Science  15 Sep 2000:
Vol. 289, Issue 5486, pp. 1835
  1. EDUCATION: Truths About Transgenics

    Providing “balanced information” about Bt corn, virus-resistant papaya, and other transgenic crops to students and the public is the goal of this new site* from Colorado State University crop scientists. It includes a brief overview of how genetically modified plants are made (explained with nifty animations), which agencies regulate them, what's been planted, and what's in the pipeline, as well as a discussion of risks. A page of links leading to seed companies and antibiotech groups cautions that both “will certainly put a spin” on the facts.

  2. TOOLS: Roaming the Genome

    Scientists gearing up to make sense of the public draft human genome now have a new way to home in on specific sequences. The University of California, Santa Cruz, genome team's Human Genome Browser* begins with a search box into which users type a gene ID number, position, or key word (such as author or “cystic fibrosis”). Each hit then leads to a rulerlike box packed with info on that section—such as whether there are gaps, and details on which snippets of DNA actually code for genes. Although not the only way to troll the genome, the browser has the advantage of using Santa Cruz's assembly, which is the most up-to-date. And the fast, simple interface—which lets you zoom in, pan out, or sidestep—is drawing raves from users, says developer Jim Kent: “We're hoping it will become people's first stop.”

  3. ET NEWS: Online Math Jam

    Sharpen your pencils, set your alarm clocks, and clean your mouses! On 17 October at midnight Universal Time, math mavens will kick off the first international 1-day Internet mathematics competition. The five people or teams that score the most points within 24 hours in Maths Quiz 2000* will win a new Sun workstation.

    The free contest was conceived by Manuel Castellet, director of the Centre de Recerca Matemática in Barcelona, Spain, to help celebrate 2000 as World Mathematical Year. Five mathematicians have come up with questions that will challenge even experts but are suitable for computer grading. “It is not a trivial challenge!” says team leader Jaume Aguadé of the Universitat Autònoma de Barcelona. Sample stumpers on the MQ2000 site cover both math (What is the maximum number of orthogonal vector fields on the 139,263-dimensional sphere?) and related lore. One question, for instance, notes that a well-known mathematician climbed Switzerland's Bietschhorn in August 1947 and asks, “In what year did he read his doctoral thesis?”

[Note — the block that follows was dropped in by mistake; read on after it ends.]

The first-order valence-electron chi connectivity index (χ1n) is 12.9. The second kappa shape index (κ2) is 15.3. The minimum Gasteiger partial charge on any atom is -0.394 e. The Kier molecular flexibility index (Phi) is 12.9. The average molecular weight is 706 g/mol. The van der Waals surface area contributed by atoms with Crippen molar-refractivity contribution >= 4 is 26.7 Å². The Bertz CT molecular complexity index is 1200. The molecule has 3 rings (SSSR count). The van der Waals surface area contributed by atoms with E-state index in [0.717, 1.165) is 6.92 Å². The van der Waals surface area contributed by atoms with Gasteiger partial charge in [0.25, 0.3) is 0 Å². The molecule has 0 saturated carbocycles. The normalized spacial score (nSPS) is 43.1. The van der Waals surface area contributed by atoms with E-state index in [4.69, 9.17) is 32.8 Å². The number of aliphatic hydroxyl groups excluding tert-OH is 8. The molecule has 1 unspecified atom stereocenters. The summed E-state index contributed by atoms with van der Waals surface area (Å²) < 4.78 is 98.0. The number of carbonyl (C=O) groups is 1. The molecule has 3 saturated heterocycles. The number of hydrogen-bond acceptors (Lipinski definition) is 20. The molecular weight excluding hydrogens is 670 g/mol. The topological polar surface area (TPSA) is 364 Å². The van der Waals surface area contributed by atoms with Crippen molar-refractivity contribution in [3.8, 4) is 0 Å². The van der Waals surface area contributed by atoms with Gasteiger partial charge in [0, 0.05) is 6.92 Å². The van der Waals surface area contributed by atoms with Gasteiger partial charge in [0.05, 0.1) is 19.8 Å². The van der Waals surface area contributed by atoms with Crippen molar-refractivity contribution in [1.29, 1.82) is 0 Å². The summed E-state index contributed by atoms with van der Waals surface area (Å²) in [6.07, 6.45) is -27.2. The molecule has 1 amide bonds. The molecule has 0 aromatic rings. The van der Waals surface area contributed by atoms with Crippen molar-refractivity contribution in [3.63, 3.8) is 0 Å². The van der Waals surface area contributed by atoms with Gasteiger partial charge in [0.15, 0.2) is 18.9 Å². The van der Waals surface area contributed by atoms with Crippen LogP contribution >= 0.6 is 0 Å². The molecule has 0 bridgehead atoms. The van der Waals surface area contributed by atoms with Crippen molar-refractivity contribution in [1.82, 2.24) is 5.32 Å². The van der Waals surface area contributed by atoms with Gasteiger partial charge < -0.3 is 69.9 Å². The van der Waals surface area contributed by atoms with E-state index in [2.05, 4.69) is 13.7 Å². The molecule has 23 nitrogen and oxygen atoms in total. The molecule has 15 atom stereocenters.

Participants must answer four questions in a row on a Bingo-style card to proceed to the next, higher scoring card. The value of each correct answer is determined by the famed Fibonacci sequence: 1, 1, 2, 3, 5, …, in which each number is the sum of the previous two. Says Aguadé, “The intention is to have fun.”

  4. DATABASES: R&D Storehouses

    Want to find out what federal researchers have learned about using bugs to clean up toxic waste, or see which agency funds the most research on stem cells? GrayLIT Network offers free, one-stop access to more than 100,000 full-text technical reports from the Defense and Energy departments, NASA, and the Environmental Protection Agency.* Another new site searches research award summaries for DOE, the National Science Foundation, and the National Institutes of Health.

  5. IMAGES: Water Worlds

    Clear water ripples over bayonet rushes in New Jersey's Pine Barrens, a sandy, swampy, 400,000-hectare nature reserve where tannins tint streams the color of tea. The shot, by botanist Mary Allessio Leck of Rider University in Lawrenceville, took the grand prize in a photo contest at the Millennium Wetland Event,* an international conference held this summer in Quebec City. There were more than 650 entries, and the Web exhibit of the 25 winners reveals the beauty hidden in these habitats and natural water filters. Surf over to see a green frog peeping from a Michigan pond, a worker picking cattail leaves in India, a rain-fed Estonian bog, and a tranquil waterway in the Okavango Delta in Botswana, South Africa's largest wetland ecosystem.

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